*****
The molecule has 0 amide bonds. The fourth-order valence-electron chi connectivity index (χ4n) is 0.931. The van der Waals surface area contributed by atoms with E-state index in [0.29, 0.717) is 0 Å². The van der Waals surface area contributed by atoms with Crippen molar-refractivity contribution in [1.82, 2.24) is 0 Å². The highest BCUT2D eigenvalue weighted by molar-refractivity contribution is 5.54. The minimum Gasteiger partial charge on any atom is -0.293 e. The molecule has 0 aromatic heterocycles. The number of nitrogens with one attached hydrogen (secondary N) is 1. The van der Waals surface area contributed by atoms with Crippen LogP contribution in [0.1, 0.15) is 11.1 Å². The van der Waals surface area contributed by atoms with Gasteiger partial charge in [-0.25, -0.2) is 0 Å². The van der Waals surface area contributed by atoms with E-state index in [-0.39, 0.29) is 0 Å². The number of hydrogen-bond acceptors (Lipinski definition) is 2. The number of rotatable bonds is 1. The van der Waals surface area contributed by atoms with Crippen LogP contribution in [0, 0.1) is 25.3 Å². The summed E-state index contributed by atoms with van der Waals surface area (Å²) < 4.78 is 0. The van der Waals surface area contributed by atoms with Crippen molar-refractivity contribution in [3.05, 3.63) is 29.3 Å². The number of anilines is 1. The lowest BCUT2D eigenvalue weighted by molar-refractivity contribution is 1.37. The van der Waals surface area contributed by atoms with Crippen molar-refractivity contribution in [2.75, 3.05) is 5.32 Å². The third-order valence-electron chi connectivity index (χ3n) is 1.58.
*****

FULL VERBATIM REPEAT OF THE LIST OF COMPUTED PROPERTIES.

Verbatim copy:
The molecule has 0 amide bonds. The fourth-order valence-electron chi connectivity index (χ4n) is 0.931. The van der Waals surface area contributed by atoms with E-state index in [0.29, 0.717) is 0 Å². The van der Waals surface area contributed by atoms with Crippen molar-refractivity contribution in [1.82, 2.24) is 0 Å². The highest BCUT2D eigenvalue weighted by molar-refractivity contribution is 5.54. The minimum Gasteiger partial charge on any atom is -0.293 e. The molecule has 0 aromatic heterocycles. The number of nitrogens with one attached hydrogen (secondary N) is 1. The van der Waals surface area contributed by atoms with Crippen LogP contribution in [0.1, 0.15) is 11.1 Å². The van der Waals surface area contributed by atoms with Gasteiger partial charge in [-0.25, -0.2) is 0 Å². The van der Waals surface area contributed by atoms with E-state index in [-0.39, 0.29) is 0 Å². The number of hydrogen-bond acceptors (Lipinski definition) is 2. The number of rotatable bonds is 1. The van der Waals surface area contributed by atoms with Crippen LogP contribution in [0, 0.1) is 25.3 Å². The summed E-state index contributed by atoms with van der Waals surface area (Å²) < 4.78 is 0. The van der Waals surface area contributed by atoms with Crippen molar-refractivity contribution in [3.05, 3.63) is 29.3 Å². The number of anilines is 1. The lowest BCUT2D eigenvalue weighted by molar-refractivity contribution is 1.37. The van der Waals surface area contributed by atoms with Crippen molar-refractivity contribution in [2.75, 3.05) is 5.32 Å². The third-order valence-electron chi connectivity index (χ3n) is 1.58.